I know I already did a review for Chihayafuru a long time ago, back when it first came out. However, since 2012, the series has done one other animation installment early on in 2013 and an OVA later that year. And as usual among the things I tend to like, Chihayafuru 2 got much praise in Japan while being overlooked everywhere else. Can’t blame them though; unlike some anime which cross over cultural barriers, the subject of this series is very specifically Japanese.
The second installment for Chihayafuru (often called the second season, even though the first installment was 2 seasons long) starts off much like the first: our girl heroine Chihaya Ayase starts a new school year, looks for new club members, and immediately goes into participating in high school tournaments. Furthermore, new characters have been added to our team of protagonists: Sumire Hanano, whose main interest is the Karuta Club president Taichi Mashima, and Akihiro Tsukuba, a Hokkaido native who has only known how to play “Second-Verse Karuta” (a variation where only the second verse of the Hyakunin Isshu poems are read).
As one can imagine, old rivals like Shinobu Wakamiya also make a return, but there is more emphasis on other players as well, such as an entire team of Japanese-raised foreign students, the top high school in Karuta, and the previous year’s western qualifier for the Queen’s match, Megumu Osaka! And like the shounen-like hero she is, Chihaya is ready to stomp them all!
Of course, Chihayafuru is never complete without its resident Hyakunin Isshu expert, Kanade Oe, reminding us that this show is less about amazing sports tactics and wild plays, much like in a shounen series. Unlike other games and sports, competitive Karuta has a lighter side to it, since it is based on 100 songs (Hyakunin Isshu) that were compiled centuries ago!
The title for the series actually comes from the first line of Song 17 in the anthology, which is synonymous with our main character’s given name. According to Oe (ergo Yuki Suetsugu, the series creator and Karuta pro), “Chihayafuru” (whose English translation is loosely “impassionate”) is a word worthy of the gods, meaning to be powerful, yet unwavering. This word is often confused with the similar word “frenzied,” which is energetic, yet reckless. Oe compares these words to a spinning top, where a frenzied top spins quickly but jerkily, while an impassionate one has the same momentum but looks like it stands still.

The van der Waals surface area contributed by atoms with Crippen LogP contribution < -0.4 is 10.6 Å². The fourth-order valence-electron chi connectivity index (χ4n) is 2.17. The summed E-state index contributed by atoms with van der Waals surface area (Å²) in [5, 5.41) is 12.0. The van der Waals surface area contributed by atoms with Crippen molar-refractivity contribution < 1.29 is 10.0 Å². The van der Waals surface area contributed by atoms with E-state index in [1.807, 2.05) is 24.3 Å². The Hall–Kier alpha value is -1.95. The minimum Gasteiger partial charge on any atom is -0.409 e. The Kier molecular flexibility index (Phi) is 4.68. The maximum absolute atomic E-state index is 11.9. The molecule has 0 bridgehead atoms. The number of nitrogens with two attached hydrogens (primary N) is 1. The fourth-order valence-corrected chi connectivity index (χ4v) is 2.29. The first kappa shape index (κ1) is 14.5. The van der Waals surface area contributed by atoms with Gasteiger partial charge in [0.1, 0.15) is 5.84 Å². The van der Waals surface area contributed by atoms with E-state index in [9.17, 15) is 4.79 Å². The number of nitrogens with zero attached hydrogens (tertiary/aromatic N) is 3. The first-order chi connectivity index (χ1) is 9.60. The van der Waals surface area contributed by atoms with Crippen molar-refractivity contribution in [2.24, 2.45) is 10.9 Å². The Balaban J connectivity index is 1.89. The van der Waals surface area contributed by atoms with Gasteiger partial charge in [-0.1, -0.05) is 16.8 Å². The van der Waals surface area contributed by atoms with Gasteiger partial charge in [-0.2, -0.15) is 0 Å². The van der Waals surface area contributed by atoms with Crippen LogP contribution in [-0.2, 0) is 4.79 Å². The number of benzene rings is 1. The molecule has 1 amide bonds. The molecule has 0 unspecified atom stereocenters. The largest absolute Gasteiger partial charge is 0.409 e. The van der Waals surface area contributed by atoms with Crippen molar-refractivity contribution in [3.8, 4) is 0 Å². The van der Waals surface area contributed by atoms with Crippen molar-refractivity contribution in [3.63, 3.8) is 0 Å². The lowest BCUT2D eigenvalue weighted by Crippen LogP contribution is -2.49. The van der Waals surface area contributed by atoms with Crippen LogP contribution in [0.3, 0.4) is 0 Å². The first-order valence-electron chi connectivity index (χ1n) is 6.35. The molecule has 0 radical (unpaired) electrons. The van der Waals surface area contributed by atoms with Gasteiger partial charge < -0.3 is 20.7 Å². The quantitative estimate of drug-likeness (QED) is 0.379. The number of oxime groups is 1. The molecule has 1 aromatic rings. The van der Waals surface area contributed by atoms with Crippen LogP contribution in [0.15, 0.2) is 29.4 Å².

If Chihaya Ayase wants to become the Queen of Karuta, she must learn from the songs themselves; and more importantly, to be “chihayafuru.”
But more importantly, Chihayafuru 2 expands from its first installment for one very specific reason: its emphasis on team competitive Karuta. The first installment was more like an introduction to the series, getting to know our cast of characters while also learning some of the basics in Karuta’s gameplay and history. This installment, however, focuses on Chihaya’s team’s way to the top of this year’s National Interhigh Karuta Tournament (oops. I meant to say SPOILERS!)
I mean, sure, we still have characters who focus entirely on individual Karuta play like Shinobu and Arata, but Suetsugu’s author-voice is heard much more strongly in this series than the previous one. The future of Karuta lies not in the skill of any single legend, but in the passion of those who draw in more players in a team effort! Arata recognizes that for himself when he tries to act as a substitute for a neighboring school that has a team.
But let’s face it: I have come to learn recently that most fans of this series are less interested in Karuta and more interested in the love polygon relationships. It is a romance series in that regard, I guess.
So if you’re not here to watch the series for the Karuta and the passion of players behind it, I’ll go ahead and spoil this much. This installment seems to put more emphasis on the development of Chihaya’s relationship with Taichi Mashima, as he manages to fight his way out of his bad luck streak to finally win a tournament; thereby becoming a Class A player himself. I found myself cheering for him in that regard.
However, after the tournament is over, it becomes very clear that Chihaya harbors feelings for Arata, the mysterious childhood friend from Fukui; and of course, Kanade (who represents the fan girl side of the story as well as the Hyakunin Isshu side) is not very pleased with this development at all. Needless to say, the ship wars between Team Taichi and Team Arata have yet to be resolved in the anime. If you want more, there are much more interesting developments that happen in the manga! I’m still hoping that Kodansha decides to officially print this in English in the US, but as of right now, that seems to be a pipe dream.
So if you want to watch something that’s deeply rooted in Japanese culture while also telling the story of love and competition, watch Chihayafuru. With two installments and 50 episodes counted, it is one of my favorite series thus far.
PS: you can skip the OVA. It’s nonsense.